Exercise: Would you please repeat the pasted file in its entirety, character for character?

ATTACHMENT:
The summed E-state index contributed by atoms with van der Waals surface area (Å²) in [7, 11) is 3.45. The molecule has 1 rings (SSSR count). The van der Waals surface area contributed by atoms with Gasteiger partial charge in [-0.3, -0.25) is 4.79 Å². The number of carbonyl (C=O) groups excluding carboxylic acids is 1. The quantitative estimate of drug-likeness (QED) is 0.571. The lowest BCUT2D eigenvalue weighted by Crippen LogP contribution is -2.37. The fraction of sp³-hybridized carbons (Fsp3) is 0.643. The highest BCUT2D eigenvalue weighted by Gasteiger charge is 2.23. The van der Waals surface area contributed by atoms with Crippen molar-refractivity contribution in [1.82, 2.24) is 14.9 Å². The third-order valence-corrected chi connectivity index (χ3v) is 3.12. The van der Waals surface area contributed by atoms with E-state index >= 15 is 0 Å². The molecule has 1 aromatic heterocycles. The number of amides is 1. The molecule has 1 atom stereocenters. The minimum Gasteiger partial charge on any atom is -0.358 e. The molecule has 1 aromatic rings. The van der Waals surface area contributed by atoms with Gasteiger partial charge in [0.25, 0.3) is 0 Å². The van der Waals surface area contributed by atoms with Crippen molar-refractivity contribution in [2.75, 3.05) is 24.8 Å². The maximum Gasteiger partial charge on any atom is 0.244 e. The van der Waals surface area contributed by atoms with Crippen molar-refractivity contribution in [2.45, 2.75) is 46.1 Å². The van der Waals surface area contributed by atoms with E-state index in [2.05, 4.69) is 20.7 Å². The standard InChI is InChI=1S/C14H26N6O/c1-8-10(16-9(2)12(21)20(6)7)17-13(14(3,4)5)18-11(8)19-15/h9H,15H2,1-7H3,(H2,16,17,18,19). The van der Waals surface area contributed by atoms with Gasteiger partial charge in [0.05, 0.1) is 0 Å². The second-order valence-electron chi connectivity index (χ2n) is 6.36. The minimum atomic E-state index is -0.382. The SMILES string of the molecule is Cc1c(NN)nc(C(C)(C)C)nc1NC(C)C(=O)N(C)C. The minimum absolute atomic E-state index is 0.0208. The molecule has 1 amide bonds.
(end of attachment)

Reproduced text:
The summed E-state index contributed by atoms with van der Waals surface area (Å²) in [7, 11) is 3.45. The molecule has 1 rings (SSSR count). The van der Waals surface area contributed by atoms with Gasteiger partial charge in [-0.3, -0.25) is 4.79 Å². The number of carbonyl (C=O) groups excluding carboxylic acids is 1. The quantitative estimate of drug-likeness (QED) is 0.571. The lowest BCUT2D eigenvalue weighted by Crippen LogP contribution is -2.37. The fraction of sp³-hybridized carbons (Fsp3) is 0.643. The highest BCUT2D eigenvalue weighted by Gasteiger charge is 2.23. The van der Waals surface area contributed by atoms with Crippen molar-refractivity contribution in [1.82, 2.24) is 14.9 Å². The third-order valence-corrected chi connectivity index (χ3v) is 3.12. The van der Waals surface area contributed by atoms with E-state index >= 15 is 0 Å². The molecule has 1 aromatic heterocycles. The number of amides is 1. The molecule has 1 atom stereocenters. The minimum Gasteiger partial charge on any atom is -0.358 e. The molecule has 1 aromatic rings. The van der Waals surface area contributed by atoms with Gasteiger partial charge in [0.25, 0.3) is 0 Å². The van der Waals surface area contributed by atoms with Crippen molar-refractivity contribution in [2.75, 3.05) is 24.8 Å². The maximum Gasteiger partial charge on any atom is 0.244 e. The van der Waals surface area contributed by atoms with Crippen molar-refractivity contribution in [2.45, 2.75) is 46.1 Å². The van der Waals surface area contributed by atoms with E-state index in [2.05, 4.69) is 20.7 Å². The standard InChI is InChI=1S/C14H26N6O/c1-8-10(16-9(2)12(21)20(6)7)17-13(14(3,4)5)18-11(8)19-15/h9H,15H2,1-7H3,(H2,16,17,18,19). The van der Waals surface area contributed by atoms with Gasteiger partial charge in [0.05, 0.1) is 0 Å². The second-order valence-electron chi connectivity index (χ2n) is 6.36. The minimum atomic E-state index is -0.382. The SMILES string of the molecule is Cc1c(NN)nc(C(C)(C)C)nc1NC(C)C(=O)N(C)C. The minimum absolute atomic E-state index is 0.0208. The molecule has 1 amide bonds.